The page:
Teach the Reconstruction Era
The Reconstruction era is full of powerful examples of how interracial grassroots alliances came together in the aftermath of the Civil War to redefine citizenship, expand voting rights, and change laws that institutionalized discrimination.
Yet many in the United States don’t understand this history — or how they, too, can work toward a more perfect union — because it is often left out or rushed through in textbooks, curricula, and classrooms. Students exposed to this history at all are often given an imbalanced view that emphasizes the violent white supremacist backlash over the important victories of Black activists and their allies during Reconstruction. This emphasis deprives students of the opportunity to appreciate and learn from the successes and examples of Reconstruction while simultaneously obscuring the causes of the Jim Crow regime that followed.
Please sign the petition below to school boards and join the more than 170 noted scholars of U.S. history who have signed an open letter with this same call, including Eric Foner, Ibram X. Kendi, Isabel Wilkerson, Bryan Stevenson, Keeanga-Yamahtta Taylor, Charles Payne, Kate Masur, James Loewen, Greg Carr, Keisha Blain, Khalil Gibran Muhammad, Erica Armstrong Dunbar, and Jeanne Theoharis.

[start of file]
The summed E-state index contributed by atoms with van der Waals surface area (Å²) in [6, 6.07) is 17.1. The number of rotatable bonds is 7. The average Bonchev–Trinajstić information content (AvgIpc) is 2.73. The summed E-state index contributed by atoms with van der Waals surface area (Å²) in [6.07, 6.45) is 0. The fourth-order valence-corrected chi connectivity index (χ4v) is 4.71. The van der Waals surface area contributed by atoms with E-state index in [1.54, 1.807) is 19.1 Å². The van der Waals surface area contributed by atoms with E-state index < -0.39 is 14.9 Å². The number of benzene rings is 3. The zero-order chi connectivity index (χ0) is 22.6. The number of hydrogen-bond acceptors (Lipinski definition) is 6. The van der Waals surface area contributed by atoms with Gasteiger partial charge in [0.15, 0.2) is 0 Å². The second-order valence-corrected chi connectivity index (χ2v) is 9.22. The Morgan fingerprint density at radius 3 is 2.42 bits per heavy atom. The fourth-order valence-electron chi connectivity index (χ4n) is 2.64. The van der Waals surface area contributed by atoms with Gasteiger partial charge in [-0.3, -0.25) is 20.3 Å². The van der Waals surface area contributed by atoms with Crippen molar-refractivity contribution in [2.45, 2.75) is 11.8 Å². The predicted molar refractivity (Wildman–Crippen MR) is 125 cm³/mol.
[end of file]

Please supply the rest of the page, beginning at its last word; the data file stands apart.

From: [Your Name]
In this pivotal moment for the United States, we the undersigned call on education leaders to ensure students have the knowledge to be active participants in a multiracial democracy. To honor our history and the urgency of the present moment, we urge you to adopt resolutions committing to teaching the grassroots history of Reconstruction.
It has never been more important for adults and students alike to participate in learning the lessons of the Reconstruction era so that we can apply them to the challenges we face today.
Accordingly, we urge you to examine how much time is currently dedicated to teaching the Reconstruction Era in kindergarten through 12th grade, make a plan to increase it, and ensure that teaching materials and curricula in schools reflect the everyday people who powered these movements.